I really love the portrait of Frances Stuart, later Duchess of Richmond, who was painted by Lely in full exuberant beauty; vivacious and lovely in shimmering yellow silk. I’ve often wondered why her contemporaries seem to have been so entranced by Frances, who was the daughter of one of Henrietta Maria’s doctors during her exile in Paris, but I think I finally got it while standing in front of her portrait.

We were treated to a very lively and interesting guided tour by Brett Dolman, the exhibition’s curator who has said: ‘Visitors to the exhibition will discover that ‘Beauty’ is not just an aesthetic experience: it is an instrument of ambition, a conduit to pleasure and a magnet for sleaze. This is a story about great art, but also about mistresses and adultery. Visitors will understand what beauty meant and how it was used in the late 17th and 18th centuries and they will reflect, perhaps, on their own appreciation of beauty today in the 21st century.

The exhibition explores the ambiguity at the heart of Hampton Court Palace; beauty was a good thing, a reflection of divine perfection, an indication of virtue, but it was also a good excuse to decorate your bedchamber with soft-core private delights. Beauty was admired and revered, but also pursued and possessed. In the exotic world of the Restoration court, beauty could be exploited: women used it to command a new personal and political influence at the heart of government, but were themselves chased and abused, pilloried as whores.’

There was a moment when I was listening to Mr Dolman talk about the way that the women of the court used their beauty to ensnare me, when I looked across at the portrait of the future James II with his rather un-beautiful wife Anne Hyde, whom he courted scandal and familial disapproval to marry, and their daughters, Mary and Anne and thought, you know, it wasn’t all about beauty. Or maybe James didn’t have quite the same voluptuous tastes as his brother, Charles. Maybe she gave excellent back rubs?

No exhibition on the lascivious underbelly of Charles II’s glittering court would be complete without the presence of the Earl of Rochester and his monkey.

I love the detailing on this portrait of Queen Maria, the second wife of James II. If you ever get to see it in person, just take a look at the way that paint has been used to render the embroidery on her rather becomingly manly coat.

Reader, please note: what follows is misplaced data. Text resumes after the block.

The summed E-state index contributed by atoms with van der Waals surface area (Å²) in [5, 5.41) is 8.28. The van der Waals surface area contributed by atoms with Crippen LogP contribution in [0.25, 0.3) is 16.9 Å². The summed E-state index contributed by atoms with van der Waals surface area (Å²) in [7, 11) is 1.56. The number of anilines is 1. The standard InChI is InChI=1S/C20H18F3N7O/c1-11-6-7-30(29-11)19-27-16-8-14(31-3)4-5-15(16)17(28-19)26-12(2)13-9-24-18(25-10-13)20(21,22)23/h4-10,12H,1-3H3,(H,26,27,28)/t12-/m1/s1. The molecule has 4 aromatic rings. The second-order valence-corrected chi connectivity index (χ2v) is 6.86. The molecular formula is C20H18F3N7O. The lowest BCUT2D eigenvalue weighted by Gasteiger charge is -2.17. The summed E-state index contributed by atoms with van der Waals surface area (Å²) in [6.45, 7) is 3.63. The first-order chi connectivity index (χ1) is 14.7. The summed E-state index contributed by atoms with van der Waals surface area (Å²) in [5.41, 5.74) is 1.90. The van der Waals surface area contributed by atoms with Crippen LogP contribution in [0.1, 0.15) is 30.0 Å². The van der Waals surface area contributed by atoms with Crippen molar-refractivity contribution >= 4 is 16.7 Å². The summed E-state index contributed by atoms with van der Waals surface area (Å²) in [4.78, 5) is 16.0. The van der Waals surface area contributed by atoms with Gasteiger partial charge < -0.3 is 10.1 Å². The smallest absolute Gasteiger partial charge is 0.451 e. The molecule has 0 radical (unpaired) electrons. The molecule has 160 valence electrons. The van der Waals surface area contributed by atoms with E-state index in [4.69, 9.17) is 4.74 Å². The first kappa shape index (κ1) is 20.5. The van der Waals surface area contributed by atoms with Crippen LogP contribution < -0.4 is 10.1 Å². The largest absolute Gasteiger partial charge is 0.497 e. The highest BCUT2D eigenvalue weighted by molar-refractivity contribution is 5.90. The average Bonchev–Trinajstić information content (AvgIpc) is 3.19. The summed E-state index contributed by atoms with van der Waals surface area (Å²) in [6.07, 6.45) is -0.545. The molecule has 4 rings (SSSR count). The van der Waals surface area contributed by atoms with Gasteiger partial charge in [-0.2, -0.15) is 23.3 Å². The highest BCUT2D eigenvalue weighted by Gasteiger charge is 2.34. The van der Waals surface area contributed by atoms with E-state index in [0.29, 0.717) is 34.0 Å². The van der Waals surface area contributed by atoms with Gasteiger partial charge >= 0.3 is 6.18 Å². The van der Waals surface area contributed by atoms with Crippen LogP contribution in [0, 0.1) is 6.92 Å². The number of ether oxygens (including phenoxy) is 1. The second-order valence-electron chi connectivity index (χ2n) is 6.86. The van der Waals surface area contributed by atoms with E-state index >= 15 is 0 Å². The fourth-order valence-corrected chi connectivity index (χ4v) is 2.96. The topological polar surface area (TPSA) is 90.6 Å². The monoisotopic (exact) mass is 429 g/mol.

I’ve always loved this painting of Charles II dancing at The Hague to celebrate his return to the British throne. I’ve never before noticed that he actually appears twice as there’s also a banquet scene tucked into the corner.

I thought the exhibition was absolutely stunning. It’s a complete delight to have such marvellous portraits gathered together in such an evocative place and also so beautifully presented with gorgeous flounced swags gathered over the top of each painting. As I’m working on a novel about Henrietta, Duchess of Orleans (who didn’t feature, oh woe) I was really keen to both visit somewhere connected with the later Stuarts and also immerse myself in their times and the dark and decadent beauty with which they surrounded themselves and boy did this deliver.

The Wild, The Beautiful and the Damned is running until the 30th September 2012. There’s also and accompanying fabulous programme of ‘Salacious Gossip’ tours (£25 per person on Friday and Sunday nights and absolutely NOT for children) and lectures by Brett Dolman, Jenny Uglow (I’d love to go to this one as I love her book The Gambling Man: Charles II and the Restoration), Aileen Ribeiro (my art history heroine!) and others.

Further reading:

Beauty, Sex and Power: A Story of Debauchery and Decadent Art at the Late Stuart Court (1660-1714)